The Huntsman: Winter’s War
based on characters by Evan Daugherty based on “Snow White” by the Brothers Grimm
2016 • 114 minutes • Universal Pictures
The last movie I saw in theaters was Batman V. Superman: Grimdark Grimdark Grimdark, a movie that will make you lose your faith in humanity, let alone cinema. (And, I might add, actively seeks to do so.) I had to go home, eat cake, and watch Star Wars: The Force Awakens to recover. I couldn’t walk past a comic book store for days without repressing the urge to flail screaming through it like my own personal marketplace scene. I’m starting to wonder if my neutral response to the fact that Captain America: Civil War is coming out in just a few weeks, a movie I already have a ticket to see, might not be a side effect of that experience.
After that, any cinema experience looks miles better in comparison. I left The Huntsman: Winter’s War practically glowing. Movies can be just mediocre! Oh happy day!
The Huntsman: Winter’s War is a sidequel to Snow White and the Huntsman, going back to explain where Erik the Huntsman comes from. Once upon a time, Charlie Theron’s queen Ravenna was acquiring kingdoms by marriage, murder, and mayhem, all with her beloved sister Freya at her side. When Freya has a baby with TV’s Merlin, the baby dies under mysterious circumstances. The infanticide unleashes Freya’s magical potential, which expresses as ice powers, so she travels north to claim a kingdom of her own. She kidnaps children to free them of the illusion of love, raising them to be her Huntsmen and forbidding them to fall in love. Two of them, Erik and Sara, immediately fall in love, of course, and Freya orders them both killed. Erik escapes death and washes up in Snow White and the Huntsman. Years after the events of that film, Ravenna’s mirror goes missing, and Erik is tasking with retrieving it.
Yeesh. No wonder Liam Neeson narrates the film for seemingly forty percent of its runtime. I deeply suspect that The Huntsman: Winter’s War originally started off as an unrelated fantasy script that got retrofitted to be the sequel to the surprisingly successful Snow White and the Huntsman.
Which I find that kind of delightful. At its heart, The Huntsman: Winter’s War just wants to be a fun all-ages fantasy adventure movie. It never gets there, certainly, hampered as it is by the gritty tone of the original film, Neeson’s narration, and spotty plotting to get us from setpiece to setpiece, but the cast is charming and those setpieces are, more often than not, fun and engaging. I give it a lot more credit for having good ideas that it doesn’t execute well than having bad ideas that it executes perfectly.
(Man, Batman V. Superman: Grimdark Grimdark Grimdark really did a number on my critical calibration.)
So, what does work? Chris Hemsworth, of course. He plays Erik as both as a dashing man of action and affable doof, who executes incredible feats of physical strength, before collapsing onto his side and laughing about how this is the stupidest plan he’s ever come up with. Jessica Chastain has less to do as Sara, tragically, but she and Hemsworth have nice chemistry. Emily Blunt’s fragile Freya, who spends most of her time swanning about beautifully and cruelly in her ice palace, is also lovely. But it’s Charlize Theron’s Ravenna that made the most impact in Snow White and the Huntsman, and does so again here, despite only being in about five or six scenes. It is well worth the price of admission to hear just to hear her growl “I have a higher calling,” oil dripping from her lips.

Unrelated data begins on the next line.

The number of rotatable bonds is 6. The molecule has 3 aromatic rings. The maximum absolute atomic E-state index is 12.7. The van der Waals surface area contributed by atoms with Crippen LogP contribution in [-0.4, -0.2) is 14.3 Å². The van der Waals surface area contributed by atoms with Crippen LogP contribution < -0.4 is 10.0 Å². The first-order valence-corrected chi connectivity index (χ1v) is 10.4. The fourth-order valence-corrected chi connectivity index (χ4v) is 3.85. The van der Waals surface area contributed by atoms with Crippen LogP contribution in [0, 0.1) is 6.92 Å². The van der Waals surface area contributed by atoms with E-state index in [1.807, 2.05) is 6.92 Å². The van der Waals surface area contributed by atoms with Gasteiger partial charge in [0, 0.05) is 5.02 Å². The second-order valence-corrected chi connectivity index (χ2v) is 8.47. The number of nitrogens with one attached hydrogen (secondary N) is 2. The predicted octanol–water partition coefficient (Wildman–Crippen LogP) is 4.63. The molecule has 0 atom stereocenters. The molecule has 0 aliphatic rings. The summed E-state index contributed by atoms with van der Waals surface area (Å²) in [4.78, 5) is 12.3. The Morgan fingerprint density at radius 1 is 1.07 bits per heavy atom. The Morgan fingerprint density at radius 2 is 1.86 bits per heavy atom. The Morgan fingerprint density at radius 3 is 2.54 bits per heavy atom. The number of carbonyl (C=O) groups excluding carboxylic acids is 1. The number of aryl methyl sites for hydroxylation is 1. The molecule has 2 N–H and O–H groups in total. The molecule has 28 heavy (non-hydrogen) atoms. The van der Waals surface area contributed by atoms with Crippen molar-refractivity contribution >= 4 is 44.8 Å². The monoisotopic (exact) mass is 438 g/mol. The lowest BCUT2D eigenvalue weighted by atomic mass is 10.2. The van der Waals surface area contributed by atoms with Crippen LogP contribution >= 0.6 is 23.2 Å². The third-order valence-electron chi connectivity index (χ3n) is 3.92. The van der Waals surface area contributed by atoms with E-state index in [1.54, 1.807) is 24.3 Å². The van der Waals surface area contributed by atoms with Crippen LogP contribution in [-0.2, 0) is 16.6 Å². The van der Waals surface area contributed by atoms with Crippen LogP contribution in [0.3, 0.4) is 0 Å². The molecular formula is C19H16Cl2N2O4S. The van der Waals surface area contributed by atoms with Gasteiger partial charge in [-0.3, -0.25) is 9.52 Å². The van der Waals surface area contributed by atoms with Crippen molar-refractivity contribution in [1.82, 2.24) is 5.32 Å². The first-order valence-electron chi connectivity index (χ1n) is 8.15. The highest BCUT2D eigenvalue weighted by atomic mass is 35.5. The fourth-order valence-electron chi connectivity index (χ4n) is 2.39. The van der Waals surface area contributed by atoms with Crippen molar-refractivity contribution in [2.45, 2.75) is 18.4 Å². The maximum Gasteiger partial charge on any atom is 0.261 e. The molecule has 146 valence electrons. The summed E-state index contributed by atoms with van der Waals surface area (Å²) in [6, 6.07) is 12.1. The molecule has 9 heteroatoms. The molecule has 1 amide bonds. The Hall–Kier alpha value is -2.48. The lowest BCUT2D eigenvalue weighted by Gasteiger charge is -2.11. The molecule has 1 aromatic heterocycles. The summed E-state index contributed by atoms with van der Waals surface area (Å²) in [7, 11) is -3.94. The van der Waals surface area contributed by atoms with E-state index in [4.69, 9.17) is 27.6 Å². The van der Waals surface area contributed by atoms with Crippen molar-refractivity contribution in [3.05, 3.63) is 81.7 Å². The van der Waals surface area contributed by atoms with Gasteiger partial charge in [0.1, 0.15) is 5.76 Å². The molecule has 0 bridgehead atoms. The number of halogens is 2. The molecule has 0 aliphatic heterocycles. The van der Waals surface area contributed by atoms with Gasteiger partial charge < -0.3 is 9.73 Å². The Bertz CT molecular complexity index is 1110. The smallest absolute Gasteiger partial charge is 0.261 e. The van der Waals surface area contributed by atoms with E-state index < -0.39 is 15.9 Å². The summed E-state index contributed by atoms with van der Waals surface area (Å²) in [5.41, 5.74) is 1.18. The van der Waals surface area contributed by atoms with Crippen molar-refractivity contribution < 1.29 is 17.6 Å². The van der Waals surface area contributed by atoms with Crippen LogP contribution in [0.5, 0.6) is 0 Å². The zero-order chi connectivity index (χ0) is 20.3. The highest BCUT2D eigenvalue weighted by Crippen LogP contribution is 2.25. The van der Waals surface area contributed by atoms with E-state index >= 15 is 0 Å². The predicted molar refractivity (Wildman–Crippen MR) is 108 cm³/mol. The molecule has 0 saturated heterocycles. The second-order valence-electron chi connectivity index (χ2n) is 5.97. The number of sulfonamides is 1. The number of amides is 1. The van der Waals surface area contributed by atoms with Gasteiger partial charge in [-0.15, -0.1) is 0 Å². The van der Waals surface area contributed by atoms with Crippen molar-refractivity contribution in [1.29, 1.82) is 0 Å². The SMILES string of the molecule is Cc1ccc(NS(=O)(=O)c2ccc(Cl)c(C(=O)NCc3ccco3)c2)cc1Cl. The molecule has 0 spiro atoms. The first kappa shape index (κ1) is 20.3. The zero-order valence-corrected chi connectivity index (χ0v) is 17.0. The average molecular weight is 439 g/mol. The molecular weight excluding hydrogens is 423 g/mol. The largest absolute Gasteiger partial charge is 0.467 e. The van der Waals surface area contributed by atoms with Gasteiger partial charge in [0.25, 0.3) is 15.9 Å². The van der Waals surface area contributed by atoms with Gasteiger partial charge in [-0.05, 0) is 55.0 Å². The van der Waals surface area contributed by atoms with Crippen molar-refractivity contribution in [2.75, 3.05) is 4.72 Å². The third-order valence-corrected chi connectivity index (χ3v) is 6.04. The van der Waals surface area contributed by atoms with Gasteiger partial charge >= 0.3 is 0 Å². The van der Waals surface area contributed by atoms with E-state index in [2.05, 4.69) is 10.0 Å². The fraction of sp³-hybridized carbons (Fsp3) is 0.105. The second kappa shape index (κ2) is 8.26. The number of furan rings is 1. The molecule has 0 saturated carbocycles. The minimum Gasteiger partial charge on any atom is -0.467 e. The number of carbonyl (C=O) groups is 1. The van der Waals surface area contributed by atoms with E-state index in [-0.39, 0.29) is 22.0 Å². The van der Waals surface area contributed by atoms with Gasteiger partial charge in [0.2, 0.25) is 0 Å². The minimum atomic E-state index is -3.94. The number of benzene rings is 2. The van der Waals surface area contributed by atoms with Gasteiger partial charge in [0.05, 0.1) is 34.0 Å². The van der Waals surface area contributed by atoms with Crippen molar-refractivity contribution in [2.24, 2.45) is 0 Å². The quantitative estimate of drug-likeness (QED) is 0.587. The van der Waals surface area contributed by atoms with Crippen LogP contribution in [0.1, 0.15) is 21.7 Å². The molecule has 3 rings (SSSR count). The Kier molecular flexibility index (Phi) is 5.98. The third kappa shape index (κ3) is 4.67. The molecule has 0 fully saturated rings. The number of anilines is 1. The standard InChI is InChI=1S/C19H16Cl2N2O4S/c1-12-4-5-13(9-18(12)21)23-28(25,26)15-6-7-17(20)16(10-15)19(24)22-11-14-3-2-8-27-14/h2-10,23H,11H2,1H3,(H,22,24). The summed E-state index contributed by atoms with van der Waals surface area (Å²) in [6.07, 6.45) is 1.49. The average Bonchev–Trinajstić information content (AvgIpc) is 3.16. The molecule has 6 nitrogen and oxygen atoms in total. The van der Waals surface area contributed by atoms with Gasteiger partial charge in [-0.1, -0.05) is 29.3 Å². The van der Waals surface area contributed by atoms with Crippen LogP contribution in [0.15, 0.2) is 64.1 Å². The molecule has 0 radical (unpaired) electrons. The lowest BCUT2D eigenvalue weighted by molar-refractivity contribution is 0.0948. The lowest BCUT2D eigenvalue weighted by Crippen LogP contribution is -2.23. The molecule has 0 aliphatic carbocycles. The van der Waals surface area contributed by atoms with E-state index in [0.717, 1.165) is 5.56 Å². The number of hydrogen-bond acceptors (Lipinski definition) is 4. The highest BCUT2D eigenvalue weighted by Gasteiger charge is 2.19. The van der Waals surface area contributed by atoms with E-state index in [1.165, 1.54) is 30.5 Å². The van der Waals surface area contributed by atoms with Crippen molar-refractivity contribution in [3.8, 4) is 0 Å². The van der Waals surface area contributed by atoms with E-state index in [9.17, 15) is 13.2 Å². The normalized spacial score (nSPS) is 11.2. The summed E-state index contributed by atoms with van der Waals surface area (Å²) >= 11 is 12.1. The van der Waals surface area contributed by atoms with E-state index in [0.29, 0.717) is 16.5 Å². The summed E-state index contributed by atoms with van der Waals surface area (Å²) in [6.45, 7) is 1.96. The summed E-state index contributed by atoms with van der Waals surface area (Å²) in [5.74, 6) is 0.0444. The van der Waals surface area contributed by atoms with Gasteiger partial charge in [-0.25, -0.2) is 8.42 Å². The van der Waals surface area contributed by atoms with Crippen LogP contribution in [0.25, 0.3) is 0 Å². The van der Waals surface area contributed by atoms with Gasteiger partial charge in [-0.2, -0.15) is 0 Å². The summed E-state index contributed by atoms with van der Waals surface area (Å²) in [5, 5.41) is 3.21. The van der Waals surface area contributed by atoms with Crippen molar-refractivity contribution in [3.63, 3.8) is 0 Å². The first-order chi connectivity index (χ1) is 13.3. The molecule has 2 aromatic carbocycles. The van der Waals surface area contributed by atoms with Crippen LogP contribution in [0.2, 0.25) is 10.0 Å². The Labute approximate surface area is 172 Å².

I was also supremely charmed by the unexpected but deeply welcome appearance of lady dwarves. Early in the film, Erik and his two dwarven companions, Nion and Gryff, have a conversation about how ugly dwarf women are that’s funnier than that tired misogynistic joke deserves. I thought that would have been a one-off joke, but it becomes, charmingly, the major subplot. The whole crew falls afoul of Mrs. Bromwyn and Doreena, a pair of treasure hunting lady dwarves in, respectively, flavors sassy and sweet. Mrs. Bromwyn holds forth on how “he-dwarves” are ugly abominations, hitting on Erik while she invites herself and Doreena along for the adventure. And then Doreena and Nion find themselves making a real human (dwarven?) connection despite the fact that their culture encourages very poor gender relations. I was surprised by how much I loved them. I suppose it’s because you simply never see lady dwarves in fantasy films. (Wide shots don’t count, Peter Jackson!) They’re not jokes, they’re engaging characters, and their skills are necessary to save the day.
And, of course, one of the major selling points for me were Colleen Atwood’s costumes, which are all muted, sensible, and character-focused—except, of course, for the queens. I particularly enjoyed Mrs. Bromwyn’s hunting skirts, dirndl, tattoos, and Padawan hair, complete with what appears to be a rooted fascinator. But all shall tremble before the queens, whose gowns and war gear are stunningly and lusciously bonkers. Surcoats of spiked chainmail! Spiked panniers! Ceramic owl masks! A cloak of oily golden feathers! Dressing for infanticide in a slinky gown accessorized with a ventail and feathered eyebrows!
True, the whole kit and kaboodle ends in compulsory heteronormativity for everybody, with all the subversive women dead, which is garbage. But it’s fun, perfectly serviceable, and probably forgettable. And that’s hugely reassuring to me.
I saw this film in theaters.